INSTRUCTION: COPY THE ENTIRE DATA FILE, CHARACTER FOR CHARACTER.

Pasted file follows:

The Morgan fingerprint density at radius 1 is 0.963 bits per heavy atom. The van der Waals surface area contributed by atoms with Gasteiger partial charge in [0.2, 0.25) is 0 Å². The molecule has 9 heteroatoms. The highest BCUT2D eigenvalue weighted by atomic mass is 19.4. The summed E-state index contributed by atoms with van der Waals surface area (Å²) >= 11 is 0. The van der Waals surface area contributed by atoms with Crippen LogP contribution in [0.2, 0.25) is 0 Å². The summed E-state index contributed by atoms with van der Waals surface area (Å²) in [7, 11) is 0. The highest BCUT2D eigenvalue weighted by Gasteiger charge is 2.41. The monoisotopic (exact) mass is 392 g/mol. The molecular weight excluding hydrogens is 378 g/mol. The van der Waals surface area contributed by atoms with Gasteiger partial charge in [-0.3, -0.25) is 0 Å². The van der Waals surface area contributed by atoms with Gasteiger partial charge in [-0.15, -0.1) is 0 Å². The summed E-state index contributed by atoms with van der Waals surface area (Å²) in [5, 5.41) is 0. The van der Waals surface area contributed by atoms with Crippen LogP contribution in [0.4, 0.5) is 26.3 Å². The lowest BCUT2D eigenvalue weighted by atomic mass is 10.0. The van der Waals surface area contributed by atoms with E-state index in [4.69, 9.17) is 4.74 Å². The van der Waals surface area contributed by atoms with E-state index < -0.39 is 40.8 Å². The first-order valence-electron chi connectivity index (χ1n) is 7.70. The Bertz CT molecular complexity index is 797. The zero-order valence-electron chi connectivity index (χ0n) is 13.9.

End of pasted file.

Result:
The Morgan fingerprint density at radius 1 is 0.963 bits per heavy atom. The van der Waals surface area contributed by atoms with Gasteiger partial charge in [0.2, 0.25) is 0 Å². The molecule has 9 heteroatoms. The highest BCUT2D eigenvalue weighted by atomic mass is 19.4. The summed E-state index contributed by atoms with van der Waals surface area (Å²) >= 11 is 0. The van der Waals surface area contributed by atoms with Crippen LogP contribution in [0.2, 0.25) is 0 Å². The summed E-state index contributed by atoms with van der Waals surface area (Å²) in [7, 11) is 0. The highest BCUT2D eigenvalue weighted by Gasteiger charge is 2.41. The monoisotopic (exact) mass is 392 g/mol. The molecular weight excluding hydrogens is 378 g/mol. The van der Waals surface area contributed by atoms with Gasteiger partial charge in [-0.3, -0.25) is 0 Å². The van der Waals surface area contributed by atoms with Gasteiger partial charge in [-0.15, -0.1) is 0 Å². The summed E-state index contributed by atoms with van der Waals surface area (Å²) in [5, 5.41) is 0. The van der Waals surface area contributed by atoms with Crippen LogP contribution in [0.4, 0.5) is 26.3 Å². The lowest BCUT2D eigenvalue weighted by atomic mass is 10.0. The van der Waals surface area contributed by atoms with E-state index in [4.69, 9.17) is 4.74 Å². The van der Waals surface area contributed by atoms with E-state index < -0.39 is 40.8 Å². The first-order valence-electron chi connectivity index (χ1n) is 7.70. The Bertz CT molecular complexity index is 797. The zero-order valence-electron chi connectivity index (χ0n) is 13.9.